Nothing describes Small Remedies, a wonderful book with music and politics at its heart, better than the blurb itself.
“Shashi Deshpande’s latest novel explores the lives of two women, one obsessed with music and the other a passionate believer in Communism, who break away from their families to seek fulfillment in public life. Savitribai Indorekar, born into an orthodox Hindu family, elopes with her Muslim lover and accompanist, Ghulaam Saab, to pursue a career in music. Gentle, strong-willed Leela, on the other hand, gives her life to the Party, and to working with the factory workers of Bombay. Fifty years after these events have been set in motion, Madhu, Leela’s niece, travels to Bhavanipur, Savitribai’s home in her last years, to write a biography of Bai. Caught in her own despair over the loss of her only son Aditya, Madhu tries to make sense of the lives of Bai and those around her, and in doing so, find a way out of her own grief.”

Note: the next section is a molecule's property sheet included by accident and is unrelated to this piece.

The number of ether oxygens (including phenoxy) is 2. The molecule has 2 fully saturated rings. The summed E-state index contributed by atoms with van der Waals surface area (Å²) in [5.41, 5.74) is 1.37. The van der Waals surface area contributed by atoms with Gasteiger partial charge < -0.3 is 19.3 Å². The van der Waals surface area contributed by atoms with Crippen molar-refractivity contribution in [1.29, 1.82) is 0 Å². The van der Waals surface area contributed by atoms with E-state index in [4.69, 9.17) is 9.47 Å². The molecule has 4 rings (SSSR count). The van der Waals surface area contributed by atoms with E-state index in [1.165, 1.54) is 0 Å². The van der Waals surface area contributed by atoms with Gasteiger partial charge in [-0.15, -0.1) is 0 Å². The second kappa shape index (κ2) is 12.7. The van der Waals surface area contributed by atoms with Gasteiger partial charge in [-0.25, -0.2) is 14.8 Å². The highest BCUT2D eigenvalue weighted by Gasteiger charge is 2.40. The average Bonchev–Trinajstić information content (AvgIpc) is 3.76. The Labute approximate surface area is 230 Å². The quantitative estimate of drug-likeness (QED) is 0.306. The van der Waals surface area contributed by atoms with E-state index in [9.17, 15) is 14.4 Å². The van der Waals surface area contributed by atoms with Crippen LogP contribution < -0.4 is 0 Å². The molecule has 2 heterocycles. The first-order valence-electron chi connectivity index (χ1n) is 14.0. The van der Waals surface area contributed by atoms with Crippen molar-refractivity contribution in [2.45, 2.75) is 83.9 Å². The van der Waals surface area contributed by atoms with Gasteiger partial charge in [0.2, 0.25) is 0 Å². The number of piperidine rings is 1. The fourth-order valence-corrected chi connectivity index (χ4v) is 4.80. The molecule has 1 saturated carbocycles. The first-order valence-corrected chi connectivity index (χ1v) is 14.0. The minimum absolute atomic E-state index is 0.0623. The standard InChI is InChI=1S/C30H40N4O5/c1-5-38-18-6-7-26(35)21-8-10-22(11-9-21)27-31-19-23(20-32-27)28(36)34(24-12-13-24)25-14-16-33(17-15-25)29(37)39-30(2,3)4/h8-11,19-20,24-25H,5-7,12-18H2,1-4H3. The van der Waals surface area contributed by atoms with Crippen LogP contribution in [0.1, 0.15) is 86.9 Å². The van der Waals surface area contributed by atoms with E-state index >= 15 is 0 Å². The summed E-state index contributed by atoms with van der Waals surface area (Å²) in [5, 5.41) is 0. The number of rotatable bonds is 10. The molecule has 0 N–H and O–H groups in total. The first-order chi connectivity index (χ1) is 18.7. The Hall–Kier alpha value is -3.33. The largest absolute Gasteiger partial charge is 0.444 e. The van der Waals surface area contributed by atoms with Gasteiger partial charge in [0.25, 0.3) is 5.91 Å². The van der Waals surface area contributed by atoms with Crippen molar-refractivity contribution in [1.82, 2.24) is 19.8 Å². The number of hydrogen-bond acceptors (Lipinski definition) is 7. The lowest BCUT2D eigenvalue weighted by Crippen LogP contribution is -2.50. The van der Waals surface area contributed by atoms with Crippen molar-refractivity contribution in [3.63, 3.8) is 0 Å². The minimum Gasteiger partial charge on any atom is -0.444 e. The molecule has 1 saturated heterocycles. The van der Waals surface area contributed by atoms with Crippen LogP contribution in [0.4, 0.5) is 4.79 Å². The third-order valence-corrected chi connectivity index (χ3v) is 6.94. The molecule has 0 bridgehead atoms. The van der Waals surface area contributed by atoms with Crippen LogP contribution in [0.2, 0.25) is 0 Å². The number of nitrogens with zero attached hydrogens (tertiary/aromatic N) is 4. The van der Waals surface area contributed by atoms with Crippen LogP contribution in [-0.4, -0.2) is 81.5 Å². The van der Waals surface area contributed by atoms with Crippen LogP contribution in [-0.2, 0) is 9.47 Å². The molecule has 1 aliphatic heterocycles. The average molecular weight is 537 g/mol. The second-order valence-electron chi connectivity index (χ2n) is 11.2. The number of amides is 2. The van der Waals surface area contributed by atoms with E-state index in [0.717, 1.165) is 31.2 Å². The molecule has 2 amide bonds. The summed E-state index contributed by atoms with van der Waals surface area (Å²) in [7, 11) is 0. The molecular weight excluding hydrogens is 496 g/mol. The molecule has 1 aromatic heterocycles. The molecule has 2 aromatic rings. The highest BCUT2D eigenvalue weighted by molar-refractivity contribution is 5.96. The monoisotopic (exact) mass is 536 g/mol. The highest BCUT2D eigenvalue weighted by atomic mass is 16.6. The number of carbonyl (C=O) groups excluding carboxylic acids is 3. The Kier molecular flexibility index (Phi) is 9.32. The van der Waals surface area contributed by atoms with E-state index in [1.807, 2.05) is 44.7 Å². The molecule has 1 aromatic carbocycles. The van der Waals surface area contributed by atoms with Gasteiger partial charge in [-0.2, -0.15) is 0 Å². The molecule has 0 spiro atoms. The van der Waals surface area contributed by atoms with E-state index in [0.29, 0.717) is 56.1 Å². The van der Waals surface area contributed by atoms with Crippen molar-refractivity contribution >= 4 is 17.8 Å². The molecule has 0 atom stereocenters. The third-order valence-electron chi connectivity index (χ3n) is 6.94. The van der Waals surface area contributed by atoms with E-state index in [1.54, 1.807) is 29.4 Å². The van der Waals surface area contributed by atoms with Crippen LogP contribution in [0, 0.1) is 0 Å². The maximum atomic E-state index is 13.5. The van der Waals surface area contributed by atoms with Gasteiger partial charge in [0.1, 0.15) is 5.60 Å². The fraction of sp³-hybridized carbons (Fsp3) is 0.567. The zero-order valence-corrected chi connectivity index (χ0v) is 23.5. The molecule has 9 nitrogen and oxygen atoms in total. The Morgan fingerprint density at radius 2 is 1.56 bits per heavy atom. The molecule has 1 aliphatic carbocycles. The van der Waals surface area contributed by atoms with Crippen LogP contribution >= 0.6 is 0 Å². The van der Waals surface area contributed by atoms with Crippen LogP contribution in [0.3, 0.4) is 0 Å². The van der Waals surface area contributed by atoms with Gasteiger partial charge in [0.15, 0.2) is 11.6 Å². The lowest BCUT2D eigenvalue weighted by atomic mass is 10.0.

Raagam Taanam Pallavi by Kalpana Swaminathan
Bringing together music and mystery in one thrilling book, Raagam Taanam Pallavi,
Lalli, retired policewoman, has a new case.
“A forgotten piece of music is her only clue. Until a second murder occurs. A man is found bludgeoned to death in the courtyard outside Subbu Bhagavathar’s house, with Subbu’s son sitting in a blood-soaked veshti next to the body. It’s an open-and-shut case, according to Inspector Shukla and his trusted aide, Shaktivel. Not so for Lalli.
To get to the truth, Lalli has to turn to the myth of Murugan, the six-headed god. Murugan’s weapon is his shining spear, the Vel, meant to pierce Illusion, and reveal the Truth. In the Azhagu ceremony, the devotees of Murugan undergo a ritual piercing with the vel, to shed themselves of their burdens and see the truth.
Delving deep into myth and tradition, music and song, Lalli slowly uncovers the truth. Of two crimes—one committed unwittingly, the other with deliberate and evil intent. As Sita, Savio and Dr Q rally around her, Lalli is determined to get justice for the victims, whatever the cost to herself.”